Neighbors vent concerns about impact of future university development


Sherwood Oaks neighbors and others in the surrounding St. Edward’s area gathered for a meeting Feb. 22. 

As master plan projects come to fruition, the neighbors surrounding St. Edward’s are continuing to express their uneasiness with the new operations building and students’ parking in the area.

Sasaki Associates, master plan coordinators and university officials, led a meeting at the library Feb. 22 to address their concerns with conversations centered on streetscape, the master plan and parking.

Moving forward, the university plans to enforce changes that will acknowledge neighbors’ grievances. To do so, the university plans to follow up on speed bumps that should have been installed on St. Edward’s drive in January, ticketing illegal parking and speeding and possibly adding a sidewalk.

The neighbors expressed disdain about deliveries that will be made to the operations building once a week by an 18-wheel truck, requiring it to pass through St. Edward’s drive to its destination near the fine arts building and soccer field.

Joe Farley of the Sherwood Oaks neighborhood stands in the street and motions for his wife while she backs her car out of their home since students’ parking interferes with visibility.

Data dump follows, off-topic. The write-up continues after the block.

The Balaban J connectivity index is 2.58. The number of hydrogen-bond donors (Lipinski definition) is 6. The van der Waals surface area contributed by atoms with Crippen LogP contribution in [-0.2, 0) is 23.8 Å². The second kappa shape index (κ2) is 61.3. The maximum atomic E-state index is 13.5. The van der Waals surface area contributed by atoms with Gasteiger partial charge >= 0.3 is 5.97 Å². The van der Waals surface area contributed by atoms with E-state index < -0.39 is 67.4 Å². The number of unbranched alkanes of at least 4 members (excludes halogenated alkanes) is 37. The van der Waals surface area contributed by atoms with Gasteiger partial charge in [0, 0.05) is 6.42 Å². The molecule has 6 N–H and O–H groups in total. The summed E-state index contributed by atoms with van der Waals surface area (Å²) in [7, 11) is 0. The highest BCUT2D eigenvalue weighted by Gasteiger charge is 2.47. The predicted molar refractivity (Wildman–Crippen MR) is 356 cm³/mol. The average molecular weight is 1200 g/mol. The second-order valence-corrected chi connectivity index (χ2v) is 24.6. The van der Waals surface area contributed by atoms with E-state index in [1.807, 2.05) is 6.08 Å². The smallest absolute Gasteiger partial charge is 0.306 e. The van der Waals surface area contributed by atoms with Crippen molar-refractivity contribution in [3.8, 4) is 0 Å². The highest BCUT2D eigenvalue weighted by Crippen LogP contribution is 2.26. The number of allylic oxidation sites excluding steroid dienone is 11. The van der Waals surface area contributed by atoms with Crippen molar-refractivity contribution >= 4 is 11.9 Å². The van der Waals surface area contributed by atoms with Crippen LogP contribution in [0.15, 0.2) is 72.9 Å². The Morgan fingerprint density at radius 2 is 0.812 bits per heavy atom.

“The concern is that St. Edward’s drive will become the back alley for St. Ed’s,” said Farley. “The operations building first, then some other stuff that wouldn’t be too desirable.”

The operations building is set to open in April with a $4 million budget, and will house the university police department, the post office and other facilities.

The possibility of more than one delivery a week to the building in the coming years has not been ruled out.

Illegal parking is also an issue that the neighbors are looking to UPD and APD to handle by giving tickets for parking too close to intersections or fire hydrants. Students have attributed overcrowding and the price of a permit as a reason that students park off campus, as the cost for a year of parking is $250.

University officials noted that they’re aiming for a “park once” approach in which drivers don’t feel an urge to move their cars. The presenter also said, “we actually have enough parking. The problem is, we don’t have the parking where we need the parking.”

Ideas for more flexible student parking were provided, such as a pay as you go system or cheaper options.

“The vast majority of students that are driving do buy permits. But there are a number of them that aren’t,” said Scott Burnotes, assistant vice president of campus safety.

Neighbors were instructed to write questions they have on notecards while university officials gave a presentation at the start of the meeting, though some wished to speak during the presentation. Attendees also desired a group question and answer format as opposed to discussion stations.

Updates on master plan projects will be discussed during the next neighborhood meeting on March 23.